Quality of Life (QOL), Coping and Psychological Symptoms in Children and Adolescents With Cyclic Vomiting Syndrome
This trial is active, not recruiting.
|Sponsor||Medical College of Wisconsin|
|Collaborator||Children's Hospital and Health System Foundation, Wisconsin|
|Start date||April 2007|
|End date||December 2016|
|Trial size||120 participants|
|Trial identifier||NCT00728039, 07/82, GC 399|
1. Characterize the quality of life of young children with CVS (i.e., psychological, social, physical, school functioning) and the impact of the child's illness on the parent's and family's quality of life (i.e., emotional, social, cognitive functioning, communication, worry, daily activities and family relationships).
2. Assess symptoms of depression, anxiety, ADHD and behavioral problems in what our preliminary data suggests is a psychiatrically vulnerable population.
3. Evaluate the associations between quality of life and psychiatric symptoms and the frequency and intensity of CVS attacks.
4. Use the data generated from this study to develop a psychosocial intervention targeted at young children with CVS and their families who evidence risk for functional disability, with the aim of intervening as early as possible to limit the psychological and social morbidity experienced by children with CVS and their and families.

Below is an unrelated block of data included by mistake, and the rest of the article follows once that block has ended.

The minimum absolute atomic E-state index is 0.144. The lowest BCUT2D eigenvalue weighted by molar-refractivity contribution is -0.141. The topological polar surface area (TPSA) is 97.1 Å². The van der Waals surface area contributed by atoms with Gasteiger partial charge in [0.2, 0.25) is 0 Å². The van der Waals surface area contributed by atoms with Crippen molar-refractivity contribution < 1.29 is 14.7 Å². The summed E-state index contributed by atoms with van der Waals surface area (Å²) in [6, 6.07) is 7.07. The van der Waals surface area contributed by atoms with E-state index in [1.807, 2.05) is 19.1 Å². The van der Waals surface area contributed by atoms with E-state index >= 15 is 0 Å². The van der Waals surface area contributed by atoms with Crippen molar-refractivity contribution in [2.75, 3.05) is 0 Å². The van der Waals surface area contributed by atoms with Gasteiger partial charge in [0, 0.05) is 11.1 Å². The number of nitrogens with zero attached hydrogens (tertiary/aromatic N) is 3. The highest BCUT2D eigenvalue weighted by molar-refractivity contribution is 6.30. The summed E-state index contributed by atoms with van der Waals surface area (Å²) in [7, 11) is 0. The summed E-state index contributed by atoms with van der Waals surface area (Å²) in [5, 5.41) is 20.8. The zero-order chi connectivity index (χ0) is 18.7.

Characterize the quality of life of youth with CVS as well as the strategies they use to cope with stress, their strengths and vulnerabilities, and to assess symptoms of depression and anxiety in these at risk youth.
time frame: Two years
Evaluate the associations among coping strategies the frequency and intensity of CVS attacks to determine if particular coping styles and personal characteristics are associated illness severity, psychiatric co-morbidity and quality of life.
time frame: Two years
Male or female participants from 9 years up to 18 years old.
- Diagnosis of CVS
- Children and parents who are not English speaking
- Youth with significant developmental delay, mental retardation, psychotic symptoms, or other significant mental impairments and those with other major medical disorders such as IDDM, congenital heart disease, cystic fibrosis, etc.
|Official title||Quality of Life, Coping and Psychological Symptoms in Children and Adolescents With Cyclic Vomiting Syndrome|
|Principal investigator||Sally E Tarbell, PhD|
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